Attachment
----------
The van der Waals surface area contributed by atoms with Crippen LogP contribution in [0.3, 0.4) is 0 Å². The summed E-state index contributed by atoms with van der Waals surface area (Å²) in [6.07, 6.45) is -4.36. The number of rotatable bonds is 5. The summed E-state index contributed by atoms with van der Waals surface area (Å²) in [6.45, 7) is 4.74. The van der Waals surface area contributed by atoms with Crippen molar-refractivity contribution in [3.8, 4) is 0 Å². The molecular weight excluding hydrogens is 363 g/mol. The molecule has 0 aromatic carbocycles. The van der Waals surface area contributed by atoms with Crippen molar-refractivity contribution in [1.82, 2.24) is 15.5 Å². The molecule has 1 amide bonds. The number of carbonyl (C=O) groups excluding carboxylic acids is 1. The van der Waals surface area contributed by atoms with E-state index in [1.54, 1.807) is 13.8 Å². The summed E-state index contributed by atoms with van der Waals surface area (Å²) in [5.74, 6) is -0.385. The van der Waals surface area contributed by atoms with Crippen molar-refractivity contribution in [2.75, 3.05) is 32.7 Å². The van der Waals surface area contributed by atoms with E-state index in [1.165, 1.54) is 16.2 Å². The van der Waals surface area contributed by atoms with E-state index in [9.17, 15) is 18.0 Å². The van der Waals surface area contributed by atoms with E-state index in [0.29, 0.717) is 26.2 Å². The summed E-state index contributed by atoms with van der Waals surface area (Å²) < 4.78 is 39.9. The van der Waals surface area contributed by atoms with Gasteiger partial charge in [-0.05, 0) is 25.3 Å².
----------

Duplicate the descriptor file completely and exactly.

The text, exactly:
The van der Waals surface area contributed by atoms with Crippen LogP contribution in [0.3, 0.4) is 0 Å². The summed E-state index contributed by atoms with van der Waals surface area (Å²) in [6.07, 6.45) is -4.36. The number of rotatable bonds is 5. The summed E-state index contributed by atoms with van der Waals surface area (Å²) in [6.45, 7) is 4.74. The van der Waals surface area contributed by atoms with Crippen molar-refractivity contribution in [3.8, 4) is 0 Å². The molecular weight excluding hydrogens is 363 g/mol. The molecule has 0 aromatic carbocycles. The van der Waals surface area contributed by atoms with Crippen molar-refractivity contribution in [1.82, 2.24) is 15.5 Å². The molecule has 1 amide bonds. The number of carbonyl (C=O) groups excluding carboxylic acids is 1. The van der Waals surface area contributed by atoms with E-state index in [1.54, 1.807) is 13.8 Å². The summed E-state index contributed by atoms with van der Waals surface area (Å²) in [5.74, 6) is -0.385. The van der Waals surface area contributed by atoms with Crippen molar-refractivity contribution in [2.75, 3.05) is 32.7 Å². The van der Waals surface area contributed by atoms with E-state index in [1.165, 1.54) is 16.2 Å². The van der Waals surface area contributed by atoms with E-state index in [9.17, 15) is 18.0 Å². The van der Waals surface area contributed by atoms with E-state index in [0.29, 0.717) is 26.2 Å². The summed E-state index contributed by atoms with van der Waals surface area (Å²) < 4.78 is 39.9. The van der Waals surface area contributed by atoms with Gasteiger partial charge in [-0.05, 0) is 25.3 Å².